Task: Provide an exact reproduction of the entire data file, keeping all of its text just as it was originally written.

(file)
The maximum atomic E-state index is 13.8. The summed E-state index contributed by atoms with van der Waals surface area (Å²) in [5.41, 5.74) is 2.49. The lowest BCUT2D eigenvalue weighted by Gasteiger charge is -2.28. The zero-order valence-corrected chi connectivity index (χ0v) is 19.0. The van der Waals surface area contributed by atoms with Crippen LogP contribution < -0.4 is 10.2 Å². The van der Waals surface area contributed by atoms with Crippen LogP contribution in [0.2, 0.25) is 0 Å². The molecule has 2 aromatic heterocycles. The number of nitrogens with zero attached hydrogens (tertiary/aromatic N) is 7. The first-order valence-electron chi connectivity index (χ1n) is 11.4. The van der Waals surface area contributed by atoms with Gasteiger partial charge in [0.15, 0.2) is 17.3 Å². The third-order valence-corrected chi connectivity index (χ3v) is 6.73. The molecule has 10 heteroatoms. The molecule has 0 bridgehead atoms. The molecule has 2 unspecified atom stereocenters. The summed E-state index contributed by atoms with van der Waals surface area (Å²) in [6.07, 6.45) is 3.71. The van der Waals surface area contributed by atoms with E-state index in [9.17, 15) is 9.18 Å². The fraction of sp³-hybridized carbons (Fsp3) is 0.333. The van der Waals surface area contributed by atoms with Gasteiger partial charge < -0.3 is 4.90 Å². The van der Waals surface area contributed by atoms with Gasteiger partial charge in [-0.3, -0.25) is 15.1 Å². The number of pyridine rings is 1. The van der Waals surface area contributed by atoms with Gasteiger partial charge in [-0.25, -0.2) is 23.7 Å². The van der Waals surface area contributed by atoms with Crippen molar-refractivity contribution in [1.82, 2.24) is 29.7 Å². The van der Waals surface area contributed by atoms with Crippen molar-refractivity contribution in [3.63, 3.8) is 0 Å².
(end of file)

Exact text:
The maximum atomic E-state index is 13.8. The summed E-state index contributed by atoms with van der Waals surface area (Å²) in [5.41, 5.74) is 2.49. The lowest BCUT2D eigenvalue weighted by Gasteiger charge is -2.28. The zero-order valence-corrected chi connectivity index (χ0v) is 19.0. The van der Waals surface area contributed by atoms with Crippen LogP contribution < -0.4 is 10.2 Å². The van der Waals surface area contributed by atoms with Crippen LogP contribution in [0.2, 0.25) is 0 Å². The molecule has 2 aromatic heterocycles. The number of nitrogens with zero attached hydrogens (tertiary/aromatic N) is 7. The first-order valence-electron chi connectivity index (χ1n) is 11.4. The van der Waals surface area contributed by atoms with Gasteiger partial charge in [0.15, 0.2) is 17.3 Å². The third-order valence-corrected chi connectivity index (χ3v) is 6.73. The molecule has 10 heteroatoms. The molecule has 0 bridgehead atoms. The molecule has 2 unspecified atom stereocenters. The summed E-state index contributed by atoms with van der Waals surface area (Å²) in [6.07, 6.45) is 3.71. The van der Waals surface area contributed by atoms with E-state index in [9.17, 15) is 9.18 Å². The fraction of sp³-hybridized carbons (Fsp3) is 0.333. The van der Waals surface area contributed by atoms with Gasteiger partial charge < -0.3 is 4.90 Å². The van der Waals surface area contributed by atoms with Gasteiger partial charge in [-0.3, -0.25) is 15.1 Å². The number of pyridine rings is 1. The van der Waals surface area contributed by atoms with Gasteiger partial charge in [-0.25, -0.2) is 23.7 Å². The van der Waals surface area contributed by atoms with Crippen molar-refractivity contribution in [1.82, 2.24) is 29.7 Å². The van der Waals surface area contributed by atoms with Crippen molar-refractivity contribution in [3.63, 3.8) is 0 Å².